From 2006 to 2007, MPE Inc., Milwaukee, WI (with a second plant in Mexico), saw sales of its medical carts and tables, and similar fabricated-metal products and assemblies climb by nearly 10 percent. Impressive enough, but I really sat up and took notice when I learned that over that same time period its material costs dropped by $300,000.
Specifically, material utilization on MPE’s combination turret/laser machines has jumped from 50 percent to 85 percent, and on stand-alone laser-cutting machines from 60 percent to as high as 95 percent. The secret to success: the switch from static nesting on separate software packages for its various machine models, to dynamic nesting with Jetcam software.
Just in Time Enters Another Dimension
MPE balances two types of customers and orders—it serves as a one-stop shop for OEMs looking for fabricating and assembly operations, and also as a job-shop supplier of parts. The medical industry dominates, comprising 70 to 80 percent of its load, although that percentage has been shrinking in recent years as the firm seeks to diversify. Diversification has brought customers such as electronic and telecommunication OEMs.
While Grundel and his fellow associates are sleeping better these days due to more efficient nesting, there are a few challenges that keep their heads spinning.
In turn, MPE’s average order quantity for medical carts, tables and the like has shrunk to a lean 20 to 50, down from average order quantities of several hundred just a few years ago. Here’s where manufacturing speed and the firm’s push toward quick-response manufacturing (QRM) enters the equation—both initiatives fueled in part by Jetcam.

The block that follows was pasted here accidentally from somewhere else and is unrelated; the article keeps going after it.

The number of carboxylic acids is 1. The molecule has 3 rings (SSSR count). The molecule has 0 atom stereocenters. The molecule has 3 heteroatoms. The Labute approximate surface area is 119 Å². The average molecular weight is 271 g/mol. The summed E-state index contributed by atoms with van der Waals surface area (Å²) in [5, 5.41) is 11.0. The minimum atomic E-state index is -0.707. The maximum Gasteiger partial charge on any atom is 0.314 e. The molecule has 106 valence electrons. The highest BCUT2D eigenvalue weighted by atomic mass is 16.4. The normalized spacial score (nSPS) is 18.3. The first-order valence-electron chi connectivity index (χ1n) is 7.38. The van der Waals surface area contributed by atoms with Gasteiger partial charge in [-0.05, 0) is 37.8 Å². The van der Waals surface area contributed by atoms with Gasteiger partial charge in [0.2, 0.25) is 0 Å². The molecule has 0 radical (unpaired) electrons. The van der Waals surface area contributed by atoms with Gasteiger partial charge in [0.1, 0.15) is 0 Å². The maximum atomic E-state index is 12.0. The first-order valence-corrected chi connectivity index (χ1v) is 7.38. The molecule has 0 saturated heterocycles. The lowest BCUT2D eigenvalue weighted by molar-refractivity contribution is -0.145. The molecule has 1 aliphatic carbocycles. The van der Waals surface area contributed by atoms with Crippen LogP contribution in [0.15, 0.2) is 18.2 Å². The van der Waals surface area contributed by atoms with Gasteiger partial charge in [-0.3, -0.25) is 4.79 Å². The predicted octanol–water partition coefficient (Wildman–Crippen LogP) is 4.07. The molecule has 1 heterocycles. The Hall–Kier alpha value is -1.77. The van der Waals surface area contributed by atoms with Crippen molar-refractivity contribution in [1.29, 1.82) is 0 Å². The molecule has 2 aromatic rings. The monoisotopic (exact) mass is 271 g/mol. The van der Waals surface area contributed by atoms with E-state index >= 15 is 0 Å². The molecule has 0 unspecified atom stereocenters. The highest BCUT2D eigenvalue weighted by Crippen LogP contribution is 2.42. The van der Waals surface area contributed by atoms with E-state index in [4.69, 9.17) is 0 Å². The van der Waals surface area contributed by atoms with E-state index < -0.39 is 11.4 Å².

“We started our QRM journey in August 2013,” says Grundel, “in an effort to ensure jobs move through the shop consistently, without delay. We want to eliminate idle time so that when a job comes in, we enter the order, set it up and release it to the shop, all within a day or two.”
Cross-Functional QRM Team
MPE created a cross-functional QRM team that includes two that can use Jetcam to produce sheet nests and send them to the floor for processing. Overall the company employs a dozen associates trained to use the software.
Processing occurs at any of six CNC machines —three Mitsubishi laser-cutting machines and three Amada punch-laser combination machines —the newest of which is an Amada EMLK punch-laser combo added in 2011. The industrial engineers at the Milwaukee headquarters also develop tooled-up part files for the firm’s laser-cutting and turret-punch presses at its Mexican plant in Apodaca, Nuevo Leon.